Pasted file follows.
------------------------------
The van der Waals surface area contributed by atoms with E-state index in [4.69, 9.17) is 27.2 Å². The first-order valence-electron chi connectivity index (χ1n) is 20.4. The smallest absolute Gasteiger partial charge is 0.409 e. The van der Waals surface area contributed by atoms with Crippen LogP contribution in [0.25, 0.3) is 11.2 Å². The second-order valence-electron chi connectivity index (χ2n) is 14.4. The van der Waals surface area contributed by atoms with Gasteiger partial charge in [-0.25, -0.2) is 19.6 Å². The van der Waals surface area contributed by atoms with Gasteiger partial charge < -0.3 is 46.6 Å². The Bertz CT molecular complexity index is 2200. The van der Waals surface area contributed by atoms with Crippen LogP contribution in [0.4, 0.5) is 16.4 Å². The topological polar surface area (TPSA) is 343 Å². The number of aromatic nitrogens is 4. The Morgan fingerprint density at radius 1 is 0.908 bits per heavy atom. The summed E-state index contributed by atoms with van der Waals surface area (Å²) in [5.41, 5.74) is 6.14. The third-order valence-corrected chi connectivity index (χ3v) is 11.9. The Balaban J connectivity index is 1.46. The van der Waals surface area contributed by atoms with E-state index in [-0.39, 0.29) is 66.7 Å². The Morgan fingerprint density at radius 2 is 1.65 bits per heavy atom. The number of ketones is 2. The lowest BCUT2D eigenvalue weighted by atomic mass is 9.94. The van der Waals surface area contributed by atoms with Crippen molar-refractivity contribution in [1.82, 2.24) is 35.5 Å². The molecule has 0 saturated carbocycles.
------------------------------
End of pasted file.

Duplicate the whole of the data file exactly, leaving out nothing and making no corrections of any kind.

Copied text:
The van der Waals surface area contributed by atoms with E-state index in [4.69, 9.17) is 27.2 Å². The first-order valence-electron chi connectivity index (χ1n) is 20.4. The smallest absolute Gasteiger partial charge is 0.409 e. The van der Waals surface area contributed by atoms with Crippen LogP contribution in [0.25, 0.3) is 11.2 Å². The second-order valence-electron chi connectivity index (χ2n) is 14.4. The van der Waals surface area contributed by atoms with Gasteiger partial charge in [-0.25, -0.2) is 19.6 Å². The van der Waals surface area contributed by atoms with Gasteiger partial charge < -0.3 is 46.6 Å². The Bertz CT molecular complexity index is 2200. The van der Waals surface area contributed by atoms with Crippen LogP contribution in [0.4, 0.5) is 16.4 Å². The topological polar surface area (TPSA) is 343 Å². The number of aromatic nitrogens is 4. The Morgan fingerprint density at radius 1 is 0.908 bits per heavy atom. The summed E-state index contributed by atoms with van der Waals surface area (Å²) in [5.41, 5.74) is 6.14. The third-order valence-corrected chi connectivity index (χ3v) is 11.9. The Balaban J connectivity index is 1.46. The van der Waals surface area contributed by atoms with E-state index in [-0.39, 0.29) is 66.7 Å². The Morgan fingerprint density at radius 2 is 1.65 bits per heavy atom. The number of ketones is 2. The lowest BCUT2D eigenvalue weighted by atomic mass is 9.94. The van der Waals surface area contributed by atoms with Crippen molar-refractivity contribution in [1.82, 2.24) is 35.5 Å². The molecule has 0 saturated carbocycles.